Cohort Selection

    For the primary analysis, we included patients in the regional GWTG-Stroke database (1) arriving by EMS to the hospital within 6 hours from the last time the patient was confirmed to be symptom free (last known normal time) and (2) with a final diagnosis of AIS. Patients with hemorrhagic stroke, transient ischemic attack, and stroke mimics were excluded. For the secondary analyses, we included all patients with a final diagnosis of AIS regardless of time window or mode of arrival.

    Data

    Available data in the GWTG-Stroke database for analysis included demographics (age, sex, and self-reported race as defined by the US Census Bureau); medical history (hypertension, dyslipidemia, diabetes, atrial fibrillation, coronary artery disease, chronic kidney disease, congestive heart failure, and current smoking); times of symptom onset, arrival, thrombolytic drug administration (if performed), and groin puncture (if performed); presence of LVO; EVT; and discharge disposition. All data were entered by local site coordinators without central adjudication, interpretation, or review, consistent with GWTG-Stroke data acquisition.

    Statistical Analysis

    Data were analyzed from December 1, 2017, to May 31, 2019. We used descriptive statistics including proportions (95% CIs), means (SDs), or medians (interquartile ranges [IQRs]) as appropriate. Using χ2 or Fisher exact tests for proportions, 2-tailed t tests for means, and Mann-Whitney tests for medians of continuous variables, we compared baseline demographics, risk factors, reperfusion treatment rates, and discharge outcomes in the 9 months after CSC triage protocol implementation with the 9 months before for the primary and secondary outcomes.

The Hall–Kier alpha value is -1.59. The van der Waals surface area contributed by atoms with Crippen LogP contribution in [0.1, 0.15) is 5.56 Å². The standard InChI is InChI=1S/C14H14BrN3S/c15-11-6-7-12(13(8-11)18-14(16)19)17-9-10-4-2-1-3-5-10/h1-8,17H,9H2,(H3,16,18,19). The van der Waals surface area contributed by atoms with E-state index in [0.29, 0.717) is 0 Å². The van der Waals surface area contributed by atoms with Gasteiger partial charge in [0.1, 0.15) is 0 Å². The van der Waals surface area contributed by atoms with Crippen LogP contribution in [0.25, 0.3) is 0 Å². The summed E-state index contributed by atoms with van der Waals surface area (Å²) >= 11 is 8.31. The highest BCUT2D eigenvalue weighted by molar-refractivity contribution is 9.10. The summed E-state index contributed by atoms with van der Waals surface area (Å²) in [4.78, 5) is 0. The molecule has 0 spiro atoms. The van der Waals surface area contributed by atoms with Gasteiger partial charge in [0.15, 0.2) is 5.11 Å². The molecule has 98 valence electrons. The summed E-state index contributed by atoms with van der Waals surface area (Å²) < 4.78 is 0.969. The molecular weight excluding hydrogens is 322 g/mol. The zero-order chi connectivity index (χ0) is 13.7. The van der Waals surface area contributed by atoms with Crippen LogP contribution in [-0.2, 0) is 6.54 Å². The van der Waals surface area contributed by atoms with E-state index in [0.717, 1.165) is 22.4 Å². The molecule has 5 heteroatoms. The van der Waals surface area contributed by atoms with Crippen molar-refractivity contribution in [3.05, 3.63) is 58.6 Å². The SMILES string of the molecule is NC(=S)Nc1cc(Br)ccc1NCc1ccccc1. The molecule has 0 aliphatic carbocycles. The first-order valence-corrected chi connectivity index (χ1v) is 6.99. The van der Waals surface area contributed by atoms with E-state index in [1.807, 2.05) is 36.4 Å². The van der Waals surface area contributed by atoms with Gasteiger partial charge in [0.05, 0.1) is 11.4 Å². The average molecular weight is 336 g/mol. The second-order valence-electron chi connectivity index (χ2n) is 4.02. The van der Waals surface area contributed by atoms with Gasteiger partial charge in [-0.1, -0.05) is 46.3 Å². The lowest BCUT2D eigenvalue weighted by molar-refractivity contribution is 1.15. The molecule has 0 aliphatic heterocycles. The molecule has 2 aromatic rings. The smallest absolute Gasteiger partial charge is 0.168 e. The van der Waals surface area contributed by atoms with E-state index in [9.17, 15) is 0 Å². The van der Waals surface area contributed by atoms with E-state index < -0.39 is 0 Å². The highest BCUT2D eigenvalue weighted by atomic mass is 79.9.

We compared data from December 1, 2017, to August 31, 2018 (9-month preimplementation period) and from September 1, 2018, to May 31, 2019 (9-month postimplementation period). The analyzed time frame was based on a prespecified power calculation, which indicated 90% power to detect an effect size of 2.0 or greater (translates to a 10% level change) with 18 monthly time points (9 before and 9 after implementation), assuming autocorrelation of 0.2 or greater for a level change in EVT rate from a simulation-based power calculation for designing interrupted time series (ITS) analyses.33 Because intensive education on the protocol, including the ability to consult with online medical control if suspicion of severe stroke was high, started in September 2018, we chose that month as the intersection between 2 periods. In primary analysis, we compared EVT rates among EMS-transported patients with AIS arriving within 6 hours of the last known normal time. In secondary analyses, we compared (1) EVT rates in patients with AIS stratified by mode of arrival (EMS, walk in, or interhospital transfer) and time window (<6 vs 6-24 hours from the last known normal time) and (2) door to groin puncture times among patients with AIS arriving by EMS.